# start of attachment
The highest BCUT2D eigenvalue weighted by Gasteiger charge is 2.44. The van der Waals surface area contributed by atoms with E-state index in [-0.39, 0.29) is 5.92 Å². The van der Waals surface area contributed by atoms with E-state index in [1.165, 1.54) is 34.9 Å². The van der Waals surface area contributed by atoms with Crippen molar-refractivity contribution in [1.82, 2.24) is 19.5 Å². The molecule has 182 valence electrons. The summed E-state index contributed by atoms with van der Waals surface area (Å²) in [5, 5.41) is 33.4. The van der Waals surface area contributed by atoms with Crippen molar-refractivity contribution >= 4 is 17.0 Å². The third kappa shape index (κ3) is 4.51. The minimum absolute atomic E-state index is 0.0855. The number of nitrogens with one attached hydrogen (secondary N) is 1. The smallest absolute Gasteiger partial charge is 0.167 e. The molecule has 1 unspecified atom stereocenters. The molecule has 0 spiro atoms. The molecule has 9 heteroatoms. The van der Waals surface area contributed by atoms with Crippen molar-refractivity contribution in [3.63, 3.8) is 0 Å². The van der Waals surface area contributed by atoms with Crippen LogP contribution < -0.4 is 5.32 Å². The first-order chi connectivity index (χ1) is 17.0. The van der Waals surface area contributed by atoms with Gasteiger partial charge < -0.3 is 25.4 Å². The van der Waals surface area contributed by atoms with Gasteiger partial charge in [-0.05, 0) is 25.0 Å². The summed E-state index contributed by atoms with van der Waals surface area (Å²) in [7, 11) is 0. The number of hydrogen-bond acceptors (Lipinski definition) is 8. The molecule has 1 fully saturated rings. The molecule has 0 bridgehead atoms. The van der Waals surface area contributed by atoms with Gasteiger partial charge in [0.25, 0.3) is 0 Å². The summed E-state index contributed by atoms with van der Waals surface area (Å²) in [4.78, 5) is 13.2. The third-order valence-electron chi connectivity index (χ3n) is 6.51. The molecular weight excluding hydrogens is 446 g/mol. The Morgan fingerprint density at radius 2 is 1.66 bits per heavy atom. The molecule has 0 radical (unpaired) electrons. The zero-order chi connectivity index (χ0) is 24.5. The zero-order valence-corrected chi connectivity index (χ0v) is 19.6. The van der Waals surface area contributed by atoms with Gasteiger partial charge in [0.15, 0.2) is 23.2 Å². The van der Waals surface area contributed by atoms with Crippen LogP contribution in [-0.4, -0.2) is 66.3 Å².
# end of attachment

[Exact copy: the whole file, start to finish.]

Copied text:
The highest BCUT2D eigenvalue weighted by Gasteiger charge is 2.44. The van der Waals surface area contributed by atoms with E-state index in [-0.39, 0.29) is 5.92 Å². The van der Waals surface area contributed by atoms with E-state index in [1.165, 1.54) is 34.9 Å². The van der Waals surface area contributed by atoms with Crippen molar-refractivity contribution in [1.82, 2.24) is 19.5 Å². The molecule has 182 valence electrons. The summed E-state index contributed by atoms with van der Waals surface area (Å²) in [5, 5.41) is 33.4. The van der Waals surface area contributed by atoms with Crippen molar-refractivity contribution >= 4 is 17.0 Å². The third kappa shape index (κ3) is 4.51. The minimum absolute atomic E-state index is 0.0855. The number of nitrogens with one attached hydrogen (secondary N) is 1. The smallest absolute Gasteiger partial charge is 0.167 e. The molecule has 1 unspecified atom stereocenters. The molecule has 0 spiro atoms. The molecule has 9 heteroatoms. The van der Waals surface area contributed by atoms with Crippen molar-refractivity contribution in [3.63, 3.8) is 0 Å². The van der Waals surface area contributed by atoms with Crippen LogP contribution < -0.4 is 5.32 Å². The first-order chi connectivity index (χ1) is 17.0. The van der Waals surface area contributed by atoms with Gasteiger partial charge < -0.3 is 25.4 Å². The van der Waals surface area contributed by atoms with Gasteiger partial charge in [-0.05, 0) is 25.0 Å². The summed E-state index contributed by atoms with van der Waals surface area (Å²) in [7, 11) is 0. The number of hydrogen-bond acceptors (Lipinski definition) is 8. The molecule has 1 fully saturated rings. The molecule has 0 bridgehead atoms. The van der Waals surface area contributed by atoms with Gasteiger partial charge in [0.25, 0.3) is 0 Å². The summed E-state index contributed by atoms with van der Waals surface area (Å²) in [4.78, 5) is 13.2. The third-order valence-electron chi connectivity index (χ3n) is 6.51. The molecular weight excluding hydrogens is 446 g/mol. The Morgan fingerprint density at radius 2 is 1.66 bits per heavy atom. The molecule has 0 radical (unpaired) electrons. The zero-order chi connectivity index (χ0) is 24.5. The zero-order valence-corrected chi connectivity index (χ0v) is 19.6. The van der Waals surface area contributed by atoms with Gasteiger partial charge in [0.15, 0.2) is 23.2 Å². The van der Waals surface area contributed by atoms with Crippen LogP contribution in [-0.4, -0.2) is 66.3 Å².